Gender Segregation in Scottish Chartered Accountancy: The Deployment of Male Concerns About the Admission of Women, 1900-1925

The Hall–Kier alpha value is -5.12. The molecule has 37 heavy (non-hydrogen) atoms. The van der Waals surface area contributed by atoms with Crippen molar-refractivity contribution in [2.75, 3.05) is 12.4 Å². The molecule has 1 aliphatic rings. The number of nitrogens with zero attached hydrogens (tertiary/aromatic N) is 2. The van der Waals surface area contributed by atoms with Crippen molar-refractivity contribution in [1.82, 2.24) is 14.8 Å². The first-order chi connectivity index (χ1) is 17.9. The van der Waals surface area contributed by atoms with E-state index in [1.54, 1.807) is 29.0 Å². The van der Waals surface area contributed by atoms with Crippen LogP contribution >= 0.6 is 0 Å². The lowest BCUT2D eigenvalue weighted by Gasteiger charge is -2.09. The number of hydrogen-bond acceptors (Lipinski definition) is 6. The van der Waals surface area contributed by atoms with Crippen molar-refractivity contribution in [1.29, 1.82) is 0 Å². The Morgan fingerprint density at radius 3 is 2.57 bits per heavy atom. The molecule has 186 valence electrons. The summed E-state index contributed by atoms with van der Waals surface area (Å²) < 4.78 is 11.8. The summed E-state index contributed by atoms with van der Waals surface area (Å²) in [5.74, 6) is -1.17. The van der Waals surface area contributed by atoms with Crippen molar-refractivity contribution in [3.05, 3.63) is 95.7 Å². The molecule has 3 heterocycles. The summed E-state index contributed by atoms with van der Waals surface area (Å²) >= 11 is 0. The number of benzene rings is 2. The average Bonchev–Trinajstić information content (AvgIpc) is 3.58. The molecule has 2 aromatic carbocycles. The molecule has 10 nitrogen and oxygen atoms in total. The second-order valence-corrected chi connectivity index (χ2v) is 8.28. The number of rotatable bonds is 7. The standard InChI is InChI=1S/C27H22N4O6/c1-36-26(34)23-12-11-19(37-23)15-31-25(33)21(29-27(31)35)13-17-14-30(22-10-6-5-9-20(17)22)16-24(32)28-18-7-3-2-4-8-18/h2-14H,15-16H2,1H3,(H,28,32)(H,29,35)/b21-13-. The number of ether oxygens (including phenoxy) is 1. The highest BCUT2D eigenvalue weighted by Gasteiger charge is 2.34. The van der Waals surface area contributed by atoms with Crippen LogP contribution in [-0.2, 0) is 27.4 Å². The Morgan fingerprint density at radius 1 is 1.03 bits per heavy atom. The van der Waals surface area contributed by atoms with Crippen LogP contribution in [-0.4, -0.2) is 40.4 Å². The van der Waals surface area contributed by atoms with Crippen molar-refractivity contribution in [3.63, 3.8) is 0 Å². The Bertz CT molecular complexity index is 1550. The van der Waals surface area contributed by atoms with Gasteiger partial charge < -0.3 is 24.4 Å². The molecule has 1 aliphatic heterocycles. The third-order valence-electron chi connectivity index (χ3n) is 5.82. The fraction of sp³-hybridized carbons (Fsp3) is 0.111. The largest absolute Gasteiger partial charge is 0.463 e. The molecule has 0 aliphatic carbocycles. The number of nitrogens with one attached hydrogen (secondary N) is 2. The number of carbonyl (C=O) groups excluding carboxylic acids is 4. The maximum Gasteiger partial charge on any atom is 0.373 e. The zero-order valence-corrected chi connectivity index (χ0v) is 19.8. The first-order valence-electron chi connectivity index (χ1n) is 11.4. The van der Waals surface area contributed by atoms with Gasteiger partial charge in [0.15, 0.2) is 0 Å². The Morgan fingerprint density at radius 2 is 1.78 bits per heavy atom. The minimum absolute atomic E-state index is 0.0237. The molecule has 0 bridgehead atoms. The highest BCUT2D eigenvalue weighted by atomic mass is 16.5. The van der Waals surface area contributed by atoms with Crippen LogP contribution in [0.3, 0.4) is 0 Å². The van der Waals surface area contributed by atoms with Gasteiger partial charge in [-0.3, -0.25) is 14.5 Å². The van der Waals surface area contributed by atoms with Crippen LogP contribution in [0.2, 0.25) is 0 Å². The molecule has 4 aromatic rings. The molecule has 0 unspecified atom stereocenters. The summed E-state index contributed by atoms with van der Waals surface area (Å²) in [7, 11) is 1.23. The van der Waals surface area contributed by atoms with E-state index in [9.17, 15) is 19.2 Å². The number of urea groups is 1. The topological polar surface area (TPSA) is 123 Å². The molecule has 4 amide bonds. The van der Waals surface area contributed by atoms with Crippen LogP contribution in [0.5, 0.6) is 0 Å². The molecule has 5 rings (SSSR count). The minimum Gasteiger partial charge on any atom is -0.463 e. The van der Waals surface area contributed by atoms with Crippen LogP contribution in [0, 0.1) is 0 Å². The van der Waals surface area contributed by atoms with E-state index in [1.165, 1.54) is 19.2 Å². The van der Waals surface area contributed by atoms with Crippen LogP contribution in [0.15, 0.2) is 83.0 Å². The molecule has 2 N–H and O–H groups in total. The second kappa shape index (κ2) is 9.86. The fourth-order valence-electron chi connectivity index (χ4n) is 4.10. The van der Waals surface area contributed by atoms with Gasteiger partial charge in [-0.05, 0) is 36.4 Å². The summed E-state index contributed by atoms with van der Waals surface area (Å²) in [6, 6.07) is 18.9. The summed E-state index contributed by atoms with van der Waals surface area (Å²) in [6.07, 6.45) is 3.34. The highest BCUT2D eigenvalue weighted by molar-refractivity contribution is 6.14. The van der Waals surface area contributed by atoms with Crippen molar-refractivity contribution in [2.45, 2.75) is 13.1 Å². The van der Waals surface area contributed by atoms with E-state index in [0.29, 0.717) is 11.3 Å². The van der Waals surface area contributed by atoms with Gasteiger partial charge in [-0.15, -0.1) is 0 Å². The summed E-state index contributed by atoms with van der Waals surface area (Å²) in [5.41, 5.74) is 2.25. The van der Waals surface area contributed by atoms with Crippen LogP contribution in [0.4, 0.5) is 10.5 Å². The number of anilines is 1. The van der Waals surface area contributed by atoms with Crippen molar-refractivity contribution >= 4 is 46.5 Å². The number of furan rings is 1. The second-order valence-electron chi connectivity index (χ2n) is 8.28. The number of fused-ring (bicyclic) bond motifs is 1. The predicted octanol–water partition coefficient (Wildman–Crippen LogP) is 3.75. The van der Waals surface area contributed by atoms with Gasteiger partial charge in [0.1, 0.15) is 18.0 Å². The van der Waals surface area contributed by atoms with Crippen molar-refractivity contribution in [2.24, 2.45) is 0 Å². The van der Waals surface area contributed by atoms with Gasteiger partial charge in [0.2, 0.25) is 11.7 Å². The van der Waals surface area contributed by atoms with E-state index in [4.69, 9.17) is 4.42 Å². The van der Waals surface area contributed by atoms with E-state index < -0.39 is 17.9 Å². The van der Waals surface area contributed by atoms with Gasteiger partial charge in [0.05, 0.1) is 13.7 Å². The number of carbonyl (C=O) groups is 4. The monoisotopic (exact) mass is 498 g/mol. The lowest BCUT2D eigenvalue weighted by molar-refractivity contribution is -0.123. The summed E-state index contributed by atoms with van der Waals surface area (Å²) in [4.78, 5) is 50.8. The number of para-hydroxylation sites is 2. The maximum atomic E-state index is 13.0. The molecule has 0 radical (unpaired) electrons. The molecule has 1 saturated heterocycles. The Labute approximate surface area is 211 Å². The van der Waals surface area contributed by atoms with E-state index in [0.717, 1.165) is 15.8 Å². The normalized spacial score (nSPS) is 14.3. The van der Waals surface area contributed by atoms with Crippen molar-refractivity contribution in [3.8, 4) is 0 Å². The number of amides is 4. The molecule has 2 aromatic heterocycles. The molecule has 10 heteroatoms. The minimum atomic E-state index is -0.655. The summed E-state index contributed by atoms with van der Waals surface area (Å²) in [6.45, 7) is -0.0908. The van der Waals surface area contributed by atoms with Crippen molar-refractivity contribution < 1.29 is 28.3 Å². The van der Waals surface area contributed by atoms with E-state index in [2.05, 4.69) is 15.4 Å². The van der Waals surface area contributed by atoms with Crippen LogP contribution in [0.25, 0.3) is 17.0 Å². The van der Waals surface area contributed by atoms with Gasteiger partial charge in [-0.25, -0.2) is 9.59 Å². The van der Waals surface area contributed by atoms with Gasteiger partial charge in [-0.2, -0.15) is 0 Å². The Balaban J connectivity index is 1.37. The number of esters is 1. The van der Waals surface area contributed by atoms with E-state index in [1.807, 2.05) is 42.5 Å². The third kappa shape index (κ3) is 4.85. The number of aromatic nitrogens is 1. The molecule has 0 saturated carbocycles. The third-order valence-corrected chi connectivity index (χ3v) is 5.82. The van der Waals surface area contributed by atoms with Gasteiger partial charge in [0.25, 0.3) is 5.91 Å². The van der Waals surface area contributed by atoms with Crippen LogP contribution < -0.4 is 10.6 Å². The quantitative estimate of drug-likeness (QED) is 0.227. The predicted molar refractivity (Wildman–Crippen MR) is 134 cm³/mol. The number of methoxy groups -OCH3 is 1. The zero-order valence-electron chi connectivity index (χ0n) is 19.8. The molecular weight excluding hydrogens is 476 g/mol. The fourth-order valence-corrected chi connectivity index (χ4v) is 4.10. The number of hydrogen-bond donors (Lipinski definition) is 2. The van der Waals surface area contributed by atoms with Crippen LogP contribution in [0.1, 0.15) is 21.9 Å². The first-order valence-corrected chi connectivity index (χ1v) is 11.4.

This chapter traces the masculine discourses which surfaced in the Scottish chartered accountancy profession during the first two decades of the twentieth century on the subject of the admission of women. It examines the divergent views expressed by the local professional organisations in Scotland on the issue of the admission of women. The chapter explores gender segregated character of the solutions formulated by the male professional elite and the way in which these solutions were conditioned by the achievement of the larger goal of the registration of the profession. The authors speculated that the role of gender in constructing the professional accountant might be different in Scotland because: Scottish law, education, business institutions and social stratification, whilst having commonalities with their English and Welsh counterparts, nevertheless have developed differently. A further complication in the minds of the leaders of the Scottish accountancy profession was the position of apprentices currently serving in the armed forces.